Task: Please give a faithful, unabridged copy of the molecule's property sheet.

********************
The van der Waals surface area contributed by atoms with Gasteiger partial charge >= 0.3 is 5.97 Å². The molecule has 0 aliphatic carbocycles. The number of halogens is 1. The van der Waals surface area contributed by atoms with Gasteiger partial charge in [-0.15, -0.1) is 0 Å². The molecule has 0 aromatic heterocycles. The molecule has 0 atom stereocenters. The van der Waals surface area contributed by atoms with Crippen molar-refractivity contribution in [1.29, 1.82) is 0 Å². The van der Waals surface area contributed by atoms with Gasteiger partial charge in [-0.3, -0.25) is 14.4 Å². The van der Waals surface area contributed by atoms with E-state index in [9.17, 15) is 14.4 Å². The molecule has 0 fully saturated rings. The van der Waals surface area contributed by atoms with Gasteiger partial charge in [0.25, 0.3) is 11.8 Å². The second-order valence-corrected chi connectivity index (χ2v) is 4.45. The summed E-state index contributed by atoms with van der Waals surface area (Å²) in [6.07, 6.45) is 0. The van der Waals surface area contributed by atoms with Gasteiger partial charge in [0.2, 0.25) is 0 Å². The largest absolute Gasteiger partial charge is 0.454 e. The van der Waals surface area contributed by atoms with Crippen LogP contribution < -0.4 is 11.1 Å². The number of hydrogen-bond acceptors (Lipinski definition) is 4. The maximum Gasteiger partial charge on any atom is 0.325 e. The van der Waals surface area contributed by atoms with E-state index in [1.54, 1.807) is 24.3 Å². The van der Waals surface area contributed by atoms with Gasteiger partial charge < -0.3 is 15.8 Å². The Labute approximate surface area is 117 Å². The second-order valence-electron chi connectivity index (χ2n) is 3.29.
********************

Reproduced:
The van der Waals surface area contributed by atoms with Gasteiger partial charge >= 0.3 is 5.97 Å². The molecule has 0 aliphatic carbocycles. The number of halogens is 1. The van der Waals surface area contributed by atoms with Gasteiger partial charge in [-0.15, -0.1) is 0 Å². The molecule has 0 aromatic heterocycles. The molecule has 0 atom stereocenters. The van der Waals surface area contributed by atoms with Crippen molar-refractivity contribution in [1.29, 1.82) is 0 Å². The van der Waals surface area contributed by atoms with Gasteiger partial charge in [-0.3, -0.25) is 14.4 Å². The van der Waals surface area contributed by atoms with E-state index in [9.17, 15) is 14.4 Å². The molecule has 0 fully saturated rings. The van der Waals surface area contributed by atoms with Gasteiger partial charge in [0.25, 0.3) is 11.8 Å². The second-order valence-corrected chi connectivity index (χ2v) is 4.45. The summed E-state index contributed by atoms with van der Waals surface area (Å²) in [6.07, 6.45) is 0. The van der Waals surface area contributed by atoms with Gasteiger partial charge in [0.2, 0.25) is 0 Å². The largest absolute Gasteiger partial charge is 0.454 e. The van der Waals surface area contributed by atoms with Crippen LogP contribution < -0.4 is 11.1 Å². The number of hydrogen-bond acceptors (Lipinski definition) is 4. The maximum Gasteiger partial charge on any atom is 0.325 e. The van der Waals surface area contributed by atoms with E-state index in [1.54, 1.807) is 24.3 Å². The van der Waals surface area contributed by atoms with Gasteiger partial charge < -0.3 is 15.8 Å². The Labute approximate surface area is 117 Å². The second-order valence-electron chi connectivity index (χ2n) is 3.29.